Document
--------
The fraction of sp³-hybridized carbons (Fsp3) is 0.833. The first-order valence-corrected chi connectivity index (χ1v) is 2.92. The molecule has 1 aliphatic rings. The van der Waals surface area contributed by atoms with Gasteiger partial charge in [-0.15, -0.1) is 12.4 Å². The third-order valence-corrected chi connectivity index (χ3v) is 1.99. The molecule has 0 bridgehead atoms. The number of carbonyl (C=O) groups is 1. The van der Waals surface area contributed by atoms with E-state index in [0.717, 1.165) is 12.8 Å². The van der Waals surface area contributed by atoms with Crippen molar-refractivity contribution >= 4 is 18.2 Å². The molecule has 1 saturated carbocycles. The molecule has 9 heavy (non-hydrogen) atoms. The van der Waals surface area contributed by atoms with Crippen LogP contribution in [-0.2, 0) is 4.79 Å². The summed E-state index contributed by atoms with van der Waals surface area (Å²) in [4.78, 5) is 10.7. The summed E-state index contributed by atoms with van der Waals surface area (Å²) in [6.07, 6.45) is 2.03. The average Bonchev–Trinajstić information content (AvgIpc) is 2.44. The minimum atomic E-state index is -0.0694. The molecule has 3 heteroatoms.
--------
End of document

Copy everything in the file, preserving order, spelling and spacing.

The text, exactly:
The fraction of sp³-hybridized carbons (Fsp3) is 0.833. The first-order valence-corrected chi connectivity index (χ1v) is 2.92. The molecule has 1 aliphatic rings. The van der Waals surface area contributed by atoms with Gasteiger partial charge in [-0.15, -0.1) is 12.4 Å². The third-order valence-corrected chi connectivity index (χ3v) is 1.99. The molecule has 0 bridgehead atoms. The number of carbonyl (C=O) groups is 1. The van der Waals surface area contributed by atoms with E-state index in [0.717, 1.165) is 12.8 Å². The van der Waals surface area contributed by atoms with Crippen molar-refractivity contribution >= 4 is 18.2 Å². The molecule has 1 saturated carbocycles. The molecule has 9 heavy (non-hydrogen) atoms. The van der Waals surface area contributed by atoms with Crippen LogP contribution in [-0.2, 0) is 4.79 Å². The summed E-state index contributed by atoms with van der Waals surface area (Å²) in [4.78, 5) is 10.7. The summed E-state index contributed by atoms with van der Waals surface area (Å²) in [6.07, 6.45) is 2.03. The average Bonchev–Trinajstić information content (AvgIpc) is 2.44. The minimum atomic E-state index is -0.0694. The molecule has 3 heteroatoms.